Facebook as Hitbook, Sigh
Facebook and other social network sites offer much to celebrate. They have given new life to long-standing relationships and cemented new ones while providing innovative means to share ideas and engage with different communities. Offline relationships are extended online. Student groups meet in classrooms as well as on YouTube channels. Employees talk in the office and online (sometimes even to critique their bosses with co-workers, see Kashmir Hill‘s always- thought-provoking commentary).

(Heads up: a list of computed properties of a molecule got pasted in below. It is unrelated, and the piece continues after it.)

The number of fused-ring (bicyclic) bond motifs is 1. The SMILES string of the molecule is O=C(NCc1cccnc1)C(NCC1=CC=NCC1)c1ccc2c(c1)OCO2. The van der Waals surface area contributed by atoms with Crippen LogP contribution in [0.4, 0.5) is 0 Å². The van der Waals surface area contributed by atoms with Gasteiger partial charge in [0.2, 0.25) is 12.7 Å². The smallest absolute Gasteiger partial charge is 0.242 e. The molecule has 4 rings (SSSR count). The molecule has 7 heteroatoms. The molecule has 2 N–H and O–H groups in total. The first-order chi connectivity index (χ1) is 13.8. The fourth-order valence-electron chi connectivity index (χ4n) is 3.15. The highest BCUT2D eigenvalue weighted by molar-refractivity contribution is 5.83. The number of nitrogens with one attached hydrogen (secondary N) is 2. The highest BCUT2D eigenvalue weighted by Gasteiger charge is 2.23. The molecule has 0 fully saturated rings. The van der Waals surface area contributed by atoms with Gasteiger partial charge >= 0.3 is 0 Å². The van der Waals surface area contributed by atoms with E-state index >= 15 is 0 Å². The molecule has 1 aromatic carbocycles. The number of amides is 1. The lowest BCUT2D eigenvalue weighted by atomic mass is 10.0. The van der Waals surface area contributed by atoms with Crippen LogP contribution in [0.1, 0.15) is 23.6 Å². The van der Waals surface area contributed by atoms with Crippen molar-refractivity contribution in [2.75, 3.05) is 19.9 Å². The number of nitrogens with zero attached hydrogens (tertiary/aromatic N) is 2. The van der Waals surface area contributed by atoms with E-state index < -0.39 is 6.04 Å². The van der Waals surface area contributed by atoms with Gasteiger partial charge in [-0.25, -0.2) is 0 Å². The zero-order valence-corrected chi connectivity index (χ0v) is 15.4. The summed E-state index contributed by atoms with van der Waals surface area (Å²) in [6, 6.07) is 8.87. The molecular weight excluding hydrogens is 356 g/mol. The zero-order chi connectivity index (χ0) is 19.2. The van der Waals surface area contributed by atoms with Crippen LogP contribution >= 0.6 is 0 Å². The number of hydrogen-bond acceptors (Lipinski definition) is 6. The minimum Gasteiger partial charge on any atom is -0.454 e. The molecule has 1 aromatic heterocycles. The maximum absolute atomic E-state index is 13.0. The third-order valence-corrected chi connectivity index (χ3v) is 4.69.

Naturally, with all of this socializing comes the far darker side of human relationships. Social network sites sponsor threats, harassment, and hatred, leading to important, though always outmatched, voluntary efforts to address destructive behaviors. Given the scale of these sites, the Chief Safety Officers of those social network sites need help identifying malicious activity that their Terms of Service prohibit. This summer, Facebook and the police learned about another disturbing case: a Chester County man tried to use Facebook to hire a hit man to kill a woman who accused him of rape. In July, the woman called the police after seeing a posting on the man’s Facebook page that offered $500 for “a girls head.” The man later updated the posting, saying that he “needed the girl knocked off right now.” As the Huffington Post recently reported, the man pleaded guilty to rape, criminal solicitation of murder, and other counts.